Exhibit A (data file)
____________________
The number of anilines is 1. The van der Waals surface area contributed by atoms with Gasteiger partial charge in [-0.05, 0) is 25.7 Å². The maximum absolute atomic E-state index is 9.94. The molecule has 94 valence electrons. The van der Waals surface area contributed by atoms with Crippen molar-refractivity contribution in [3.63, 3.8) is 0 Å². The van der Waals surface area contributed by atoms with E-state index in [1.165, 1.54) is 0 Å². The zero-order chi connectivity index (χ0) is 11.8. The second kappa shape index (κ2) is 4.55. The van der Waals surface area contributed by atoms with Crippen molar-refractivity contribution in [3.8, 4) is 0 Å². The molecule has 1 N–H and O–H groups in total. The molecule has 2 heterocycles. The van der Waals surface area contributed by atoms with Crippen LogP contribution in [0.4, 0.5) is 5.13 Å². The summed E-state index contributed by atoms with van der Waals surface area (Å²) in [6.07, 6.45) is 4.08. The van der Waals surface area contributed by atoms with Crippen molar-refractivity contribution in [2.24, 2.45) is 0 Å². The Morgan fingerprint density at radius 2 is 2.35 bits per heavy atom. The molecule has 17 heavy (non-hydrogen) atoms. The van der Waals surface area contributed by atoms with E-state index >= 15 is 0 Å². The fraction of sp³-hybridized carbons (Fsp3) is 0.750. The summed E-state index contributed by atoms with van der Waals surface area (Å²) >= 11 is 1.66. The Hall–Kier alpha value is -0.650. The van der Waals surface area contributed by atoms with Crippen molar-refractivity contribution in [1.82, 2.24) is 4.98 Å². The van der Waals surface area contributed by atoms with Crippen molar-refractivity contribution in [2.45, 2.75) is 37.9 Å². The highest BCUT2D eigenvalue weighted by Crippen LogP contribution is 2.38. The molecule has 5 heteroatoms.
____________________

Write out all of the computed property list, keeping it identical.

The number of anilines is 1. The van der Waals surface area contributed by atoms with Gasteiger partial charge in [-0.05, 0) is 25.7 Å². The maximum absolute atomic E-state index is 9.94. The molecule has 94 valence electrons. The van der Waals surface area contributed by atoms with Crippen molar-refractivity contribution in [3.63, 3.8) is 0 Å². The van der Waals surface area contributed by atoms with E-state index in [1.165, 1.54) is 0 Å². The zero-order chi connectivity index (χ0) is 11.8. The second kappa shape index (κ2) is 4.55. The van der Waals surface area contributed by atoms with Crippen molar-refractivity contribution in [3.8, 4) is 0 Å². The molecule has 1 N–H and O–H groups in total. The molecule has 2 heterocycles. The van der Waals surface area contributed by atoms with Crippen LogP contribution in [0.4, 0.5) is 5.13 Å². The summed E-state index contributed by atoms with van der Waals surface area (Å²) in [6.07, 6.45) is 4.08. The van der Waals surface area contributed by atoms with Crippen molar-refractivity contribution in [2.24, 2.45) is 0 Å². The Morgan fingerprint density at radius 2 is 2.35 bits per heavy atom. The molecule has 17 heavy (non-hydrogen) atoms. The van der Waals surface area contributed by atoms with E-state index >= 15 is 0 Å². The fraction of sp³-hybridized carbons (Fsp3) is 0.750. The summed E-state index contributed by atoms with van der Waals surface area (Å²) >= 11 is 1.66. The Hall–Kier alpha value is -0.650. The van der Waals surface area contributed by atoms with Crippen molar-refractivity contribution in [1.82, 2.24) is 4.98 Å². The van der Waals surface area contributed by atoms with Crippen molar-refractivity contribution in [2.45, 2.75) is 37.9 Å². The highest BCUT2D eigenvalue weighted by Crippen LogP contribution is 2.38. The molecule has 5 heteroatoms.